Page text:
The look at 2020 so far continues with a bunch of movies I watched on my couch.
The High Note
dir: Nisha Ganatra
pr: Tim Bevan / Eric Fellner
scr: Flora Greeson
cin: Jason McCormick
In which a singer's assistant takes her first steps into producing. Does anyone need to be told that Dakota Johnson and Tracee Ellis Ross are terrific? Each has already proven themselves able to spark chemistry with any screen partner you throw at them; together, they are unstoppable, a team that makes you yearn for the days when Hollywood would pair people up over and over again. Give them a heist flick! A Carol-style romantic drama! A body swap comedy! Bangin' soundtrack, and a special bonus point for showcasing parts of my own neighborhood! The thrill of living in LA....
The Wild Goose Lake
dir/scr: Diao Yi'nan
pr: Li Li / Yang Shen
cin: Dong Jingsong
In which a gang member goes on the run all over Wuhan. I've never watched a Diao Yi'nan film before, and perhaps because of this, there was a lot of this movie that I just didn't get. The moments I loved, I loved: the opening sequence with the gang meeting and subsequent challenge; the incredibly choreographed night market shootout; the performances by Kwei Lun-mei and Regina Wan: wow! This is why we go to the movies! Then there are moments that, as impressive as the execution is, feel...odd: the zoo sequence, the fight with the umbrella, the swimming sperm. What's the point of it all?
Da 5 Bloods
dir: Spike Lee
pr: Jon Kilik / Spike Lee / Beatriz Levin / Lloyd Levin
scr: Danny Bilson & Paul De Meo and Kevin Willmott & Spike Lee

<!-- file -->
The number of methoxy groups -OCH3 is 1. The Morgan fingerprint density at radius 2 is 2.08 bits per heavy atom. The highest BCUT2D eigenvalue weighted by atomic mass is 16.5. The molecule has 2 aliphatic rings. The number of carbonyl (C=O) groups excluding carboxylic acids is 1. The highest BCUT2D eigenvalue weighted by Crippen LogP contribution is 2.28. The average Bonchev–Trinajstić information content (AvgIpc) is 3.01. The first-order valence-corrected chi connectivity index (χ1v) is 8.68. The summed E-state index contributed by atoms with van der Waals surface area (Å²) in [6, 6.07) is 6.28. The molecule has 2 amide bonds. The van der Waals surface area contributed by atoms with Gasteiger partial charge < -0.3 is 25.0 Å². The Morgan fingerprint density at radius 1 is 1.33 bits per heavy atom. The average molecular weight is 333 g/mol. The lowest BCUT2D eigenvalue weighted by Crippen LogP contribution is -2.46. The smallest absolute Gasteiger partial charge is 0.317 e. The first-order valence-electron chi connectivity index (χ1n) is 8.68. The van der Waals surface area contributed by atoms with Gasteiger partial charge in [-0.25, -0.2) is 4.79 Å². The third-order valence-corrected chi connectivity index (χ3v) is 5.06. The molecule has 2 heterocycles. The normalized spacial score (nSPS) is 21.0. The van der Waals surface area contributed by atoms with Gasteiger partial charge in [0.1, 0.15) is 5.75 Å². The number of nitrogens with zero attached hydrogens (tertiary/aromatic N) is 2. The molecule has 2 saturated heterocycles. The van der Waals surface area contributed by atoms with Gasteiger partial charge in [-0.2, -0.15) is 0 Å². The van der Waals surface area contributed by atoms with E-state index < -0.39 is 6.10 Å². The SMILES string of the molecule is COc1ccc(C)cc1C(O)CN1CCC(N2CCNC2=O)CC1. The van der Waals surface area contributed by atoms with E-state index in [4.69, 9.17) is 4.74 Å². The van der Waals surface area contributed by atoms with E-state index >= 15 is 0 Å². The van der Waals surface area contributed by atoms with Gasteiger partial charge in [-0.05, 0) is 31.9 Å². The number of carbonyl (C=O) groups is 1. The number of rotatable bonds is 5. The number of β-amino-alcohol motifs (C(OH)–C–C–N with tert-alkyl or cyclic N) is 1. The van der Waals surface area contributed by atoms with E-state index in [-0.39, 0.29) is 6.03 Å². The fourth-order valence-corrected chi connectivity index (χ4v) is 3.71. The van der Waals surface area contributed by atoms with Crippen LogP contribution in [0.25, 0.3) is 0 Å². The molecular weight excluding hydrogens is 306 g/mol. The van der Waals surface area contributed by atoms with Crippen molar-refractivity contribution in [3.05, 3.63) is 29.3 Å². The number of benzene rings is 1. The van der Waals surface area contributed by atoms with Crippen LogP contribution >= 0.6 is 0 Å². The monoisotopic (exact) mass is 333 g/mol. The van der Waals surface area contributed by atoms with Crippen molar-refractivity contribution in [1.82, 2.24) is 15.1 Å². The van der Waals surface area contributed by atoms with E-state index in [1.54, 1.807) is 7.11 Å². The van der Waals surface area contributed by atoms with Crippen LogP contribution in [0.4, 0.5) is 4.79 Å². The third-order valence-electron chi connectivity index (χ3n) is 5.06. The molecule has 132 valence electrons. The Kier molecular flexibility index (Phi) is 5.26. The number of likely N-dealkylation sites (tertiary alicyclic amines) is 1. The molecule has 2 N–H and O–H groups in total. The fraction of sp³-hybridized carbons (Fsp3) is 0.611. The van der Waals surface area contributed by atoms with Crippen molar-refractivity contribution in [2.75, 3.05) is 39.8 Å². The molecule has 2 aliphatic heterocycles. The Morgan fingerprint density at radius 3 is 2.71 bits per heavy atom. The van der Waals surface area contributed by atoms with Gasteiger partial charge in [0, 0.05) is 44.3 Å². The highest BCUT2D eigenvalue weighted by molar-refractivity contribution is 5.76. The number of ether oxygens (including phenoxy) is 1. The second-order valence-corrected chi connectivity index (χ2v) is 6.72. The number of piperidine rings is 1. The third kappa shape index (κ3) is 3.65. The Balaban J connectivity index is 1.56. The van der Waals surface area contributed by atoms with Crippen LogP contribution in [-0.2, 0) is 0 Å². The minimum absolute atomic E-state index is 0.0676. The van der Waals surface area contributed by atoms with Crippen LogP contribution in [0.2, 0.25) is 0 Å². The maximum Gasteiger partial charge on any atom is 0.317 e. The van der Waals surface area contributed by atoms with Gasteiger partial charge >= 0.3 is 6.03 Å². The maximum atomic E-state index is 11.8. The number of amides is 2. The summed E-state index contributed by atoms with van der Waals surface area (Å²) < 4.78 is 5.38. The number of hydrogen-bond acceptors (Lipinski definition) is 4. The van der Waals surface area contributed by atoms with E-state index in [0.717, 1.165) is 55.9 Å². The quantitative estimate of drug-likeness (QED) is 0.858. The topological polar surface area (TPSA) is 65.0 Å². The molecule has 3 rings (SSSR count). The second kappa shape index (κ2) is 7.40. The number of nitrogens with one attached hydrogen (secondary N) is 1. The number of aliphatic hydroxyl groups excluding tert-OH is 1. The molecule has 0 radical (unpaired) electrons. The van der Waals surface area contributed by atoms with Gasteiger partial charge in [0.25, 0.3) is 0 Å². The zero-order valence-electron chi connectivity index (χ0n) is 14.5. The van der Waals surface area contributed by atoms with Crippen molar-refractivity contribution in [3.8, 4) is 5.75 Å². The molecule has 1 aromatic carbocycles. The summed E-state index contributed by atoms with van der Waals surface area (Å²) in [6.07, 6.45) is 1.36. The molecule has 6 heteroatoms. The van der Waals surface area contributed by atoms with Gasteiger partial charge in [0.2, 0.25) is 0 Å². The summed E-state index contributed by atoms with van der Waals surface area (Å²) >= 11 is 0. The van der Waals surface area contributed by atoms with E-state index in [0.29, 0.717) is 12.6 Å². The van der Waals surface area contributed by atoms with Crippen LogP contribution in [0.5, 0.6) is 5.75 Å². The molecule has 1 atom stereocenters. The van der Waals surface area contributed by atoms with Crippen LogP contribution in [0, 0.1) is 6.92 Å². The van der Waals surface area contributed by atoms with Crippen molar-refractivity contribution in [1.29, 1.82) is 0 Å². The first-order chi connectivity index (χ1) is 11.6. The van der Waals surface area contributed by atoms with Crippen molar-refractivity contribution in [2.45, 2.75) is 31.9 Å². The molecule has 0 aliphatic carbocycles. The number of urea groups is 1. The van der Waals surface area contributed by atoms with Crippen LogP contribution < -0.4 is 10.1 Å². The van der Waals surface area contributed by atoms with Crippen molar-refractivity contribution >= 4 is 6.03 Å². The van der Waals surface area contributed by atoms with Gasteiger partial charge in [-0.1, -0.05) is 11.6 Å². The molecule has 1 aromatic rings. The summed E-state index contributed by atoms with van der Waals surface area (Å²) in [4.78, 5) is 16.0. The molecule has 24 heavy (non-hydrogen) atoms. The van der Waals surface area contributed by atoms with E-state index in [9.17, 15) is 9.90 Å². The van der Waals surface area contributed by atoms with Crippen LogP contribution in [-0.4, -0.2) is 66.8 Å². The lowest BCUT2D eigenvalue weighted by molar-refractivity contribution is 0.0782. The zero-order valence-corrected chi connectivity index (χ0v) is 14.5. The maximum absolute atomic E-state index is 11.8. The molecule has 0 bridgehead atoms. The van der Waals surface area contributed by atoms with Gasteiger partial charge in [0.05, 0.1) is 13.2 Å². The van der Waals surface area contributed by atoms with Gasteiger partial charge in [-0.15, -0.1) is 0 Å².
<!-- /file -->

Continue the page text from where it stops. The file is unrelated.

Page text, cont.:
cin: Newton Thomas Sigel
In which a group of Black vets return to Vietnam to find the gold stashed by their friend and leader killed in action. Delroy Lindo gives a towering performance, the decades of bitter disappointment in his taut jaw, his eyes burning with fury and exhaustion. He's matched by Clarke Peters, peaceful, calming, who's put all his hurt into healing. I like the novelty of hearing the humanized (!) Vietnamese soldiers talk about their wives and girlfriends before the American invaders open fire, Lindo's fourth-wall-breaking soliloquy, Veronica Ngo's haunting appearances as radio personality Hanoi Hannah, the shocking narrative turns showing the long-lasting consequences of war - and not just psychological! Spike Lee knocked me out with this one, man. Available on Netflix!
dir: Kenneth Branagh
pr: Kenneth Branagh / Judy Hofflund
scr: Conor McPherson and Hamish McColl
cin: Haris Zambarloukos
In which a child genius must rescue his father with the help of mythical faeries and the like. Main character is a smug little shit. The rest of it is fine enough, but boy howdy, the things they choose to explain three or four times over...what goldfish executive demanded that voiceover? Available on Disney+!
The King of Staten Island
dir: Judd Apatow
pr: Judd Apatow / Barry Mendel
scr: Judd Apatow & Pete Davidson & Dave Sirus
cin: Robert Elswit
In which drifting fuck-up Pete Davidson starts to man up. Not unfamiliar terrain for Apatow, though it mostly eschews pointless cameos, tangents, and excuse-making in favor of a genuine study of how trauma and depression can fuck you up, allowing you to make consciously bad decisions because you feel you don't deserve better. An honest film with a baby-steps arc.
Best of the Bunch: Da 5 Bloods